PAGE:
226. 226.
    My conjecture with respect to the spiritual odyssey of Kemper parallels the argument that Liebes, On Sabbateanism, 212–237 has made with respect to a clandestine circle of Jewish-Christians in Prague that arose in the early part of the eighteenth century. After the demise of their leader, Jonathan Eybeschutz, the members of the group despaired of their hope in the messianic status of Sabbatai Zevi and adopted an esoteric form of Christianity. As Liebes notes (212), this transition was made possible by the Christological elements of their faith, which were rooted in the older Kabbalah, and especially in zoharic literature, and in the syncretistic nature of the Sabbatian phenomenon itself. The same dynamic is discernible in the case of Kemper.Google Scholar
  227. 227.
    I am here deliberately leaving out of consideration the more nihilistic attitude toward law and ritual that one finds in the Dönmeh sect in Salonika who converted to Islam in 1683 and the Frankist sect in Poland who converted to Catholicism in 1759. It is particularly relevant to contrast the more radical nihilism exemplified in the case of Jacob Frank and his followers to the more attenuated approach to Jewish law that one finds in the writings of Kemper. Given the fact that Kemper, like Frank, became a Christian, one might have expected a similar attitude with respect to the unqualified abrogation of the law to emerge from their thought, but it is decidedly not the case. Regarding the crypto-Jewish sect of the Dönmeh, see Scholem, Messianic Idea, 142–166. On the extreme religious nihilism of Frank, see Scholem, Major Trends, 308, 318, 330; idem, Messianic Idea, 127–134; idem, Kabbalah (Jerusalem, 1974), 287309. For an attempt to place Frank’s antinomian eschatology in a social context, see H. Levine, “Frankism as Worldly Messianism,” in Gershom Scholem’s Major Trends in Jewish Mysticism 50 Years After: Proceedings of the Sixth International Conference on the History of Jewish Mysticism, ed. P. Schäfer and J. Dan (Berlin, 1993), 283–300, esp. 296–298.Google Scholar
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    See Scholem, Major Trends, 291–294, 296; idem, Messianic Idea, 19–24, 49–141; idem, “Der Nihilismus als religiöses Phänomen,” Eranos Jahrbuch 43 (1974), 27–35. On the necessity to preserve the traditional commandments in the thought of Abraham Cardoso, see E.R. Wolfson, “Constructions of the Shekhinah in the Messianic Theosophy of Abraham Cardoso With an Annotated Edition of Derush ha-Shekhinah,” Kabbalah: Journal for the Study of Jewish Mystical Texts 3 (1998), 25–27, and sources cited on 26 n. 47.Google Scholar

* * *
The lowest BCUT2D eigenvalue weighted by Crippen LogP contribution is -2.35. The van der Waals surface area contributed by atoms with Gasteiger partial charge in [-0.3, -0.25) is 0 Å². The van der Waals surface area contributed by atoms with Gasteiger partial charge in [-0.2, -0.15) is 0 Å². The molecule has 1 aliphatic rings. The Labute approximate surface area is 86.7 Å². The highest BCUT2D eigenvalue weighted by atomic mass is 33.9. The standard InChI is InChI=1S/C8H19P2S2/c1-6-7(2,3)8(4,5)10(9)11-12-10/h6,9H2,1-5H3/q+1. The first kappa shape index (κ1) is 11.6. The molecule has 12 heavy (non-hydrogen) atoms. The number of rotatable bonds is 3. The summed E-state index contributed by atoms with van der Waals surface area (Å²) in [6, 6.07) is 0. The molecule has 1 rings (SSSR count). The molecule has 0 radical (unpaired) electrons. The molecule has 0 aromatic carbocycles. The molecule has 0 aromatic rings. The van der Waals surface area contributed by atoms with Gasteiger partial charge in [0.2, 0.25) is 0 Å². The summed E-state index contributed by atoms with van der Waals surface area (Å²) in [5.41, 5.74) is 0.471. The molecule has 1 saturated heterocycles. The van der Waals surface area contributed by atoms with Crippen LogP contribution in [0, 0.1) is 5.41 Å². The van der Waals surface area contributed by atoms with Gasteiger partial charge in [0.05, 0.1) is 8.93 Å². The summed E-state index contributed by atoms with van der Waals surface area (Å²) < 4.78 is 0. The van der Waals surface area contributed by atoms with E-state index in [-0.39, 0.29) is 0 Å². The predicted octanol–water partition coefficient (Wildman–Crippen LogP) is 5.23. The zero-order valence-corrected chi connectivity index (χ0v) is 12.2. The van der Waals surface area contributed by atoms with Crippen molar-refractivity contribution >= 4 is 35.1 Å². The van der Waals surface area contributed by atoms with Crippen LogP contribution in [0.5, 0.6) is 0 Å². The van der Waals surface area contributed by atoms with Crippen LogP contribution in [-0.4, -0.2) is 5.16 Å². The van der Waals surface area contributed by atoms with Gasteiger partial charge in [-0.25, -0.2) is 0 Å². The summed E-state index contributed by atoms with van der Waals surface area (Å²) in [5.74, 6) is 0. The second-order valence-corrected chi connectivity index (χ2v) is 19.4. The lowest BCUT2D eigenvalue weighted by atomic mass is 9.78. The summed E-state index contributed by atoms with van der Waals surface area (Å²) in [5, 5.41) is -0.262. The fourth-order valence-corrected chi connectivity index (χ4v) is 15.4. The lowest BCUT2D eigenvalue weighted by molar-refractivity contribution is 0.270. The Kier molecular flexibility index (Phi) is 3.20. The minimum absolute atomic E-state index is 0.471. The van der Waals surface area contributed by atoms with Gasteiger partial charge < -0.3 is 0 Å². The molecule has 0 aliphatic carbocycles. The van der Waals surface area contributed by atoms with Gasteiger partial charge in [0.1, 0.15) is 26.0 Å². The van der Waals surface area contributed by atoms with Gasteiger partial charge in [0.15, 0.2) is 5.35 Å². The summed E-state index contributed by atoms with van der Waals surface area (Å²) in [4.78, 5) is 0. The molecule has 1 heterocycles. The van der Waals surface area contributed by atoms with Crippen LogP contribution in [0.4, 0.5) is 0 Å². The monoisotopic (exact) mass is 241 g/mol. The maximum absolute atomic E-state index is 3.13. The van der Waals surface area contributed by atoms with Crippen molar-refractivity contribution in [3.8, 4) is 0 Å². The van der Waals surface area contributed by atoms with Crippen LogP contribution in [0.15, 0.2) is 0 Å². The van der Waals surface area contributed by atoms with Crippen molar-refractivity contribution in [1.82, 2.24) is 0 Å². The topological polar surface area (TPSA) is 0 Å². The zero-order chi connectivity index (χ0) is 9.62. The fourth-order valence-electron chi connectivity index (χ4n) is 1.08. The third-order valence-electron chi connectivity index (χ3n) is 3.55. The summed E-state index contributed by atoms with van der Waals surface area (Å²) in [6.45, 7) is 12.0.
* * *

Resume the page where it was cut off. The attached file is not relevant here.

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    Recently, Idel, Messianic Mystics, 197, has argued that in addition to the “antinomianism” of Tiqqunei Zohar, Sabbatai Zevi may have been influenced by the “anomianism” of the ecstatic Kabbalah and the theosophic Kabbalah from the circle of Joseph ben Shalom Ashkenazi, which may have been communicated to the pseudo-Messiah through works like Sefer haPeli’ah. I would raise two problems with Idel’s conjecture. First, I am not certain that “anomianism” is in fact the right term to characterize the ecstatic Kabbalah. I prefer the term “hypernomianism,” by which I mean the fact that the meditational practices, which induce the prophetic states of consciousness, push at the limits of the law and thus extend the boundaries of prescribed ritual behavior. See E.R. Wolfson, “Mystical Rationalization of the Commandments in the Prophetic Kabbalah of Abraham Abulafia,” in Perspectives on Jewish Thought and Mysticism, ed. A. Ivry, A. Arkush, and E.R. Wolfson (Reading, 1998), 311–360. Second, the role of ritual in Sefer ha-Peli’ah is itself a complex question, which can only be evaluated by examining carefully the other work written by this kabbalist, Sefer ha-Qanah. I am not certain that “anomian” is a term that can be used to characterize the approach of these sources. See M. Kushnir-Oron, “The Sefer ha-Peli’ah and the Sefer ha-Kanah: Their Kabbalistic Principles, Social and Religious Criticism and Literary Composition,” [Hebrew] (Ph.D. diss., Hebrew University, 1980), 230–272; T. Fishman, “A Kabbalistic Perspective on Gender-Specific Commandments: On the Interplay of Symbols and Society,” AJS Review 17 (1992), 199–245.Google Scholar